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25th October 2004

Crieff Rally

That BikerBabe gets about a bit. This time she partook of the VMCC's Regularity Run and Rally, collected a sprig of lucky heather and considered the correct dress code...

Good Crieff, is that how long ago it was? This work lark just gets in the way, doesn't it? Well it does for me, and it's only now that I've finally got around to sitting at the keyboard - at 11.30pm - dedicated or what?!

Anyway, cast your mind back to last summer, when I went to the Blairgowrie rally, and everyone told me I should have gone to the Crieff one the weekend before. So this year, I went to Crieff and... surprise surprise, they all said I should have gone to Blairgowrie.

For those of you who read about my travels to Perthshire last time, this is much and such the same, just 30 something miles down the road. For anyone who missed it, I'll give you a run down of what goes on at Crieff, then you'll know what happens at both of the rallies. Got it? Good!

Known to the regulars as the S&T (I think that stands for Strathearn and Tayside, but there was some confusion over this!), it is all about the mixing of like-minded classic bikers - although they may prefer to be referred to as motorcyclists... The majority of the participants arrive on the Friday night, from far and wide, some even trekking from as far as the south of England. Located in a caravan and camping park, it is the ideal location for folk to pitch their tents, settle down, and mentally prepare for the weekend ahead.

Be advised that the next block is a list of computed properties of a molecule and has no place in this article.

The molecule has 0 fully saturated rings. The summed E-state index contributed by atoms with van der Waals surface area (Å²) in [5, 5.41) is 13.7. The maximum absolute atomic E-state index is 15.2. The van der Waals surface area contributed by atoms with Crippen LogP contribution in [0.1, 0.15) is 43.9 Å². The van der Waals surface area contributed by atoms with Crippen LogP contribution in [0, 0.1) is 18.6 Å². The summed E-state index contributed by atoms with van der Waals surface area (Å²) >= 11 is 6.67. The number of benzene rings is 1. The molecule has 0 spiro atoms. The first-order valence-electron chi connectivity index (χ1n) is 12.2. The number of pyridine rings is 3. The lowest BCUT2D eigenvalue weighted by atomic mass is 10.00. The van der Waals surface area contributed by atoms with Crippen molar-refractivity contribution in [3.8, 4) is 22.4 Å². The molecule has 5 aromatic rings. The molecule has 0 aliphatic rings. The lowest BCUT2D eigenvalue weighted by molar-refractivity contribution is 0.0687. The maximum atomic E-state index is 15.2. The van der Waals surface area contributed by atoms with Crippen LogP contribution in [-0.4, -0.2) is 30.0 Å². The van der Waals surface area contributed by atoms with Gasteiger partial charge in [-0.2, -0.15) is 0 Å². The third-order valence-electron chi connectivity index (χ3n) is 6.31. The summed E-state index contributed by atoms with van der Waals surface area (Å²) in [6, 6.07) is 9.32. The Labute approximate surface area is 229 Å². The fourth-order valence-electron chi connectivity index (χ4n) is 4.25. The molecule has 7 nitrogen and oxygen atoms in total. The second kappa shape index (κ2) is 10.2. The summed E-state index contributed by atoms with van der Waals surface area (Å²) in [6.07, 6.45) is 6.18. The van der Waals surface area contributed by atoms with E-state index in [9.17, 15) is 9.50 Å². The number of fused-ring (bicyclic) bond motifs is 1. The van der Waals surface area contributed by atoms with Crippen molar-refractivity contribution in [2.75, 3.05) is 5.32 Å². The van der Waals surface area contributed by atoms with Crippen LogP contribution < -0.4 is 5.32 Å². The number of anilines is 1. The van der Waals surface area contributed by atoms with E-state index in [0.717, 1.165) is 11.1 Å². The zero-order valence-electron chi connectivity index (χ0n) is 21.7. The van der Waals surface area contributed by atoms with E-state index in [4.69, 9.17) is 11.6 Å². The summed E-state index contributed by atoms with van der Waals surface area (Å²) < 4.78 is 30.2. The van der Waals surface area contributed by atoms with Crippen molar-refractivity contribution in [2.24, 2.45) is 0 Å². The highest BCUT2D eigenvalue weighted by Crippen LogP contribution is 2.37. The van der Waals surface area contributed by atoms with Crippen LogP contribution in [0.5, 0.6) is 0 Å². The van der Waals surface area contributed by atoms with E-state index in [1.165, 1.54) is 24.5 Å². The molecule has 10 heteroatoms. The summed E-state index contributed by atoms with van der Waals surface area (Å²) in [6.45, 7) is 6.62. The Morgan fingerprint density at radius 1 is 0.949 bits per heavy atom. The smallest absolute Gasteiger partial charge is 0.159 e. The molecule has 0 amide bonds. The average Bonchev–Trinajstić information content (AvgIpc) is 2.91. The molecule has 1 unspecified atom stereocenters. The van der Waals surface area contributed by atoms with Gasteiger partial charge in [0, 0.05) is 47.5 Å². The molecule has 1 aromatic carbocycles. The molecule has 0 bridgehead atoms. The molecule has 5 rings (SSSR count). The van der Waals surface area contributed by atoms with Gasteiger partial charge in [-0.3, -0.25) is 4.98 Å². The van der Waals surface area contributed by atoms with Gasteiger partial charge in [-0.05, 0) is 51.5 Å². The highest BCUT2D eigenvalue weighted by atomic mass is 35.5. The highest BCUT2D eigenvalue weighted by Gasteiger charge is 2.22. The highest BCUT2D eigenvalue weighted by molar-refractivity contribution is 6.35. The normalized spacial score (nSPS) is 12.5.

Jan and Ria from Holland with Jan's Tiger 90. RealClassic, Real'Tache

When I arrived on the scene late Sunday afternoon, I had, of course, missed most of the good stuff. I managed to find one of the organisers from the Stirling Castle section of the VMCC, Ellen Heatherington. She explained to me the rules of the Regularity Run which took place on Saturday morning, with the riders setting off at timed intervals, all aiming to arrive at checkpoints along the way at certain times. A lot of the people I spoke to said they started with good intentions, but many of them gave in at the first hurdle and simply admired the fabulous views along the route.

I caught up with one such couple, Jan on his Matchless G80, and Ria, who rides a very smart Tiger 90. They had travelled over from Maastricht in Holland, one of the reasons being to explore the beautiful Scottish countryside, and this event proved a good way to do it. As well as partaking of the Regularity Run on Saturday, they had, in fact, just arrived back from the social ride out, and thoroughly enjoyed that as well; even getting a puncture didn't flatten their spirits. They told me that in the coming week, they planned to see a bit more of the country by popping up to Orkney, and meandering down along the mountainous west coast - not for the faint-hearted at the best of times, I hope the landslides and floods didn't get them!

I knew that photo of a Horex that I took in 2002 would come in handy somewhere...